A new temporary storage facility has been built on Route 15 here in Zion Crossroads. I am constantly amazed at how popular these types of places are. Apparently many of us have more stuff than can fit into our home, so we rent space to store it. And not just any space, but space that is both heated and air conditioned! Our forefathers would not understand this phenomenon, I’m sure.
Speaking of stuff, when my father passed away a few years ago, I brought home boxes and boxes of his belongings, to go through at my leisure. As I’ve been opening them, I found that several boxes were actually from Dad’s parents. So there were items from the early 1900s through the 2010s. With Covid keeping us home, I’ve finally gone through everything – all the old photos, correspondence, and memorabilia. Quite an interesting look back into our family history, I must say.
My grandmother had done quite a lot of genealogy research, and discovered that she was descended from one of Virginia’s first families. If grandma were still alive today, I think she would be pleased to know that I am living back in Virginia, where it all began in America for her (and my) forefathers.
I found one old black and white photo of a man (unknown to me) holding a large fish, with a lake in the background. The man was smiling broadly, delighted at his catch. On the back of the photo was the date, the length, weight, and type of fish, as well as the bait used to catch him. Not one word identifying the man or the lake. I had to chuckle at the priorities here; clearly the fish was the the star of the photo.
There were four small envelopes with a name and year on the outside. My dad’s name (1945), my name (1972), and my twin sisters’ names (1975). Kind of exciting, until I opened each envelope. They all had a child’s baby tooth or two in it. Yuck. Into the “discard” pile these went. Not every discovery is a keeper!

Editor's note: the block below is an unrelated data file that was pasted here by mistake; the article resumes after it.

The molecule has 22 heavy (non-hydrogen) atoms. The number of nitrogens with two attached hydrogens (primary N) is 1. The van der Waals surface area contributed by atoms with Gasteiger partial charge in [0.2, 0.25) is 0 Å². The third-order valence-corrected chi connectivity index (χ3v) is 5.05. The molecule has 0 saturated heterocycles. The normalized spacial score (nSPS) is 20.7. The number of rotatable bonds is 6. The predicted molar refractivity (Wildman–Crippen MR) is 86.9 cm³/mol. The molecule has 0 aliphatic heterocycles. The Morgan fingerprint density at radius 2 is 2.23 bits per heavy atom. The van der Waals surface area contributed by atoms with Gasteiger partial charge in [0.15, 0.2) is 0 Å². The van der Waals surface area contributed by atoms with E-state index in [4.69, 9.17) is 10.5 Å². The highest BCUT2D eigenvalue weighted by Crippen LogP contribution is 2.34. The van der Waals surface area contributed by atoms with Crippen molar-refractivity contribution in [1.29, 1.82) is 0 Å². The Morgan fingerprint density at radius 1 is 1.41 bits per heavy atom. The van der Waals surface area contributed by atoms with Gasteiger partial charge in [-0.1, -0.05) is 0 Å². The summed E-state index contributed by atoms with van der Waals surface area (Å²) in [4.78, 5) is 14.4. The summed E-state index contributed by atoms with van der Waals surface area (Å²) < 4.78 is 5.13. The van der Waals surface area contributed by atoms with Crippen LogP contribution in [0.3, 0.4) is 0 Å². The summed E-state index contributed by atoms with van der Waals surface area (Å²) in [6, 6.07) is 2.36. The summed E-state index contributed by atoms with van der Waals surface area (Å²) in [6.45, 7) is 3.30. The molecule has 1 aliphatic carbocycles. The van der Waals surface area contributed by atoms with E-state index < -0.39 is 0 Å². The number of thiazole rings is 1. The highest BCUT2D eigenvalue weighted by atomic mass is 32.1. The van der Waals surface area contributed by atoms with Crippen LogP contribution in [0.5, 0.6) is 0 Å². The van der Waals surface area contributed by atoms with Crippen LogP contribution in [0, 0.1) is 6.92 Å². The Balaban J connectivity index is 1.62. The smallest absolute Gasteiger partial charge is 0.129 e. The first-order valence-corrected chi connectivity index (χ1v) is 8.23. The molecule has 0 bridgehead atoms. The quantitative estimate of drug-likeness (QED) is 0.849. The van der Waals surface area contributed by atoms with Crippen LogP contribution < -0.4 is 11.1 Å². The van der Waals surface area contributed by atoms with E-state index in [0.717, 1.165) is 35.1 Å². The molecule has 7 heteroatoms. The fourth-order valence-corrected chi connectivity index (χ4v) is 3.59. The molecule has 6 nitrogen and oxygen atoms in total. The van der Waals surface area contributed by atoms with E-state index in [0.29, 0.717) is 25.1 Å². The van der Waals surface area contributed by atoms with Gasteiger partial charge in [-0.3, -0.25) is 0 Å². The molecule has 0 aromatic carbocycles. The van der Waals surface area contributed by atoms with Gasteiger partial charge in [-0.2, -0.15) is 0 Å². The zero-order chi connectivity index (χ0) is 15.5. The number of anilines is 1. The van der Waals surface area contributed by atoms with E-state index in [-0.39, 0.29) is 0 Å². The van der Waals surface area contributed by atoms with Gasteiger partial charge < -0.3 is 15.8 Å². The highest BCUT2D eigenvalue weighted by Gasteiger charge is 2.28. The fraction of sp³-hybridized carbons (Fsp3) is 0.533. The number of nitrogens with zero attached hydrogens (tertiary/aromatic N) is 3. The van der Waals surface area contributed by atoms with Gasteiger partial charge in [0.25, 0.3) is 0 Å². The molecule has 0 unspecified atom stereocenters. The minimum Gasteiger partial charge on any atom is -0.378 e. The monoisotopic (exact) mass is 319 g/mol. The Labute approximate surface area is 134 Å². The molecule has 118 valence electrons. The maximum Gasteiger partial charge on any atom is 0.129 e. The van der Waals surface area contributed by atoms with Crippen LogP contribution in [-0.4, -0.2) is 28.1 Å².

When my grandparents retired in the early 1970s, they relocated from Chicago to Sun City, Arizona. They built a new home, and my grandfather kept records of the process. In letters to his friends (grandpa typed all his correspondence and kept carbon copies for his files), he complained about prices. But those prices are laughable compared to current costs. Their brand-spanking new home was just over $17,000!
My father joined the Marines out of high school, and I found several certificates of marksmanship awarded to him. Very cool. I also found his report cards from elementary through high school. Ouch! My Dad could do anything with his hands, but apparently book learning was not his thing. There was also an engraved plaque from the local chamber of commerce declaring dad, his brother and sister, and his parents “The Family of the Year” in 1957.
I discovered postcards from the 1920s and 1970s of the same Utah formations that Rick and I visited in 2017. Delicate Arch, hoodoos from Bryce National Park, and the Owachomo Natural Bridge were all pictured. The monuments barely changed during that time period, and yet we humans have passed through several generations. Probably a lesson there for all of us. Life is short, perhaps?
So now when I drive by and see that Zion Crossroads storage facility, I try to remember that whatever is in there tells stories about people’s lives. Dear readers, let’s all try to make our story a good one!
Laura Schupp resides in Zion Crossroads with her husband Rick and two cats. She would love to hear from you at email@example.com.